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‘What's the Buzz about Pollinators?’ Find out at free workshop

Placer County master gardeners show how to attract more beneficial insects, birds and bats (yes, bats) to your landscape

Squash blossoms need bees or other pollinators to produce squash, one of many crops dependent on outside help.

Squash blossoms need bees or other pollinators to produce squash, one of many crops dependent on outside help. Debbie Arrington

It’s time to talk about the birds and the bees (and butterflies, too). No, not that talk, but how we people can help wildlife while it helps our gardens, too.

A lot more critters than honeybees take part in flower pollination. Learn how to make pollinators feel at home in your landscape during the free workshop, “What's the Buzz about Pollinators?”

Offered by the Placer County master gardeners, this 90-minute class will be held at 10 a.m. Saturday, June 15, at the Roseville Utility Exploration Center (RUEC). The group will meet in the center’s courtyard to see nature in action.

“Bees? Please! Pollinators like bees, butterflies, hummingbirds and bats are an integral part of our ecosystem and are beneficial in the garden,” say the organizers. “Learn about the different pollinators and their life cycles, what plants attract these hard workers and how to provide for their habitat. Before you know it, your garden will be fluttering with life.”

This course is just in time for Pollinator Week, June 17-23. All of June is designated as Pollinator Month.

The workshop is open to adults age 18 and up. Although the class is free, registration is required. Sign up here.

RUEC is located at 1500 Pleasant Grove Blvd., Roseville.

For more classes and details: https://pcmg.ucanr.edu/.

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Garden Checklist for week of July 7

Take care of garden chores early in the morning, concentrating on watering. We’re still in survival mode until this heat wave breaks.

* Keep your vegetable garden watered, mulched and weeded. Water before 8 a.m. to conserve moisture.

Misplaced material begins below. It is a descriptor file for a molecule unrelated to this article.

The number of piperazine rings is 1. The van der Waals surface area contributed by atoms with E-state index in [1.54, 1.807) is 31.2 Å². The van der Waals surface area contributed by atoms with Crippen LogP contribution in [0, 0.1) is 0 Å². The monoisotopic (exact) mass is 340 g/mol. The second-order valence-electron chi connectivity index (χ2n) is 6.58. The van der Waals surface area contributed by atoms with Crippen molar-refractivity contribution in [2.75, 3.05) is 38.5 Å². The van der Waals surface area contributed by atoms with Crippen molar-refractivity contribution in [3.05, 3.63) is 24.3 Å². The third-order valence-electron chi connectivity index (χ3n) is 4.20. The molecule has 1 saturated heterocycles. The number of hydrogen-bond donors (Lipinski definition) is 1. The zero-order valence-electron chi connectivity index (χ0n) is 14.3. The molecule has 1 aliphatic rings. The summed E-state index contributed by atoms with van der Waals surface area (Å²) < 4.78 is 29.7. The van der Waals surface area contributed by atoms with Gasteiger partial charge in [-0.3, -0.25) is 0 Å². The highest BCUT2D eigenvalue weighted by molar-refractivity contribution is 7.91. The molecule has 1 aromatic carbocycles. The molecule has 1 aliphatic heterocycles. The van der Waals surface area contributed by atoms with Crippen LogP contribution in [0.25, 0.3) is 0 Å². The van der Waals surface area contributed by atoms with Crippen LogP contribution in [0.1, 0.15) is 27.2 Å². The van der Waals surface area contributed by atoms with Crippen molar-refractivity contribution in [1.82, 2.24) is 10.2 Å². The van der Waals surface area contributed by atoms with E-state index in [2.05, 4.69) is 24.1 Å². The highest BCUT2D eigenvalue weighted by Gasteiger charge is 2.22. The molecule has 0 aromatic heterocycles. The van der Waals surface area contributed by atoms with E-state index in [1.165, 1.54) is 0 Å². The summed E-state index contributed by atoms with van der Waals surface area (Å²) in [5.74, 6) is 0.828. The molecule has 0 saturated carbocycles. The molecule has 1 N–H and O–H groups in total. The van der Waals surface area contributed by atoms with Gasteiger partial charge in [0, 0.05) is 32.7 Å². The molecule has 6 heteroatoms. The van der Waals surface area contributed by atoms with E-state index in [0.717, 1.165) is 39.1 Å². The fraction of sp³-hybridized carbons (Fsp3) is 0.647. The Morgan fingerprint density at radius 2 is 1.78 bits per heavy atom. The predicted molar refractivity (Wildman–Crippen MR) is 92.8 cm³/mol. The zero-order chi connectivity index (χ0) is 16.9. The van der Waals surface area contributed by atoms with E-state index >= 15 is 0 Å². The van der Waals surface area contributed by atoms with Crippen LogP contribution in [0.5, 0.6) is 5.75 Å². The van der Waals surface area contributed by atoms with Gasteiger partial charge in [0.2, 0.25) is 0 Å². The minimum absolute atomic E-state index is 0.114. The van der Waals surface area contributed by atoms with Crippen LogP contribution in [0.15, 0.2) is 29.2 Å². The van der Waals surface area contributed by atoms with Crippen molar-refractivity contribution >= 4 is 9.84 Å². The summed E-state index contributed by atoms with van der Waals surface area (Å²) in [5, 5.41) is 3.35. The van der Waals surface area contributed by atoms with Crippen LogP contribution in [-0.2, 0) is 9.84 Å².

* Prevent sunburn; provide temporary shade for tomatoes, peppers, eggplant, melons, squash and other crops with “sensitive” skin.

* Hold off on feeding plants until temperatures cool back down to “normal” range. That means daytime highs in the low to mid 90s.

* Don’t let tomatoes wilt or dry out completely. Give tomatoes a deep watering two to three times a week. Harvest vegetables promptly to encourage plants to produce more.

* Squash especially tends to grow rapidly in hot weather. Keep an eye on zucchini.

* Some weeds thrive in hot weather. Whack them before they go to seed.

* Pinch back chrysanthemums for bushy plants and more flowers in September.

* Harvest tomatoes, squash, peppers and eggplant. Prompt picking will help keep plants producing.

* Remove spent flowers from roses, daylilies and other bloomers as they finish flowering.

* Pinch off blooms from basil so the plant will grow more leaves.

* Cut back lavender after flowering to promote a second bloom.

* One good thing about hot days: Most lawns stop growing when temperatures top 95 degrees. Keep mower blades set on high.

* Once the weather cools down a little, it’s not too late to add a splash of color. Plant petunias, snapdragons, zinnias and marigolds.

* After the heat wave, plant corn, pumpkins, radishes, winter squash and sunflowers. Make sure the seeds stay hydrated.

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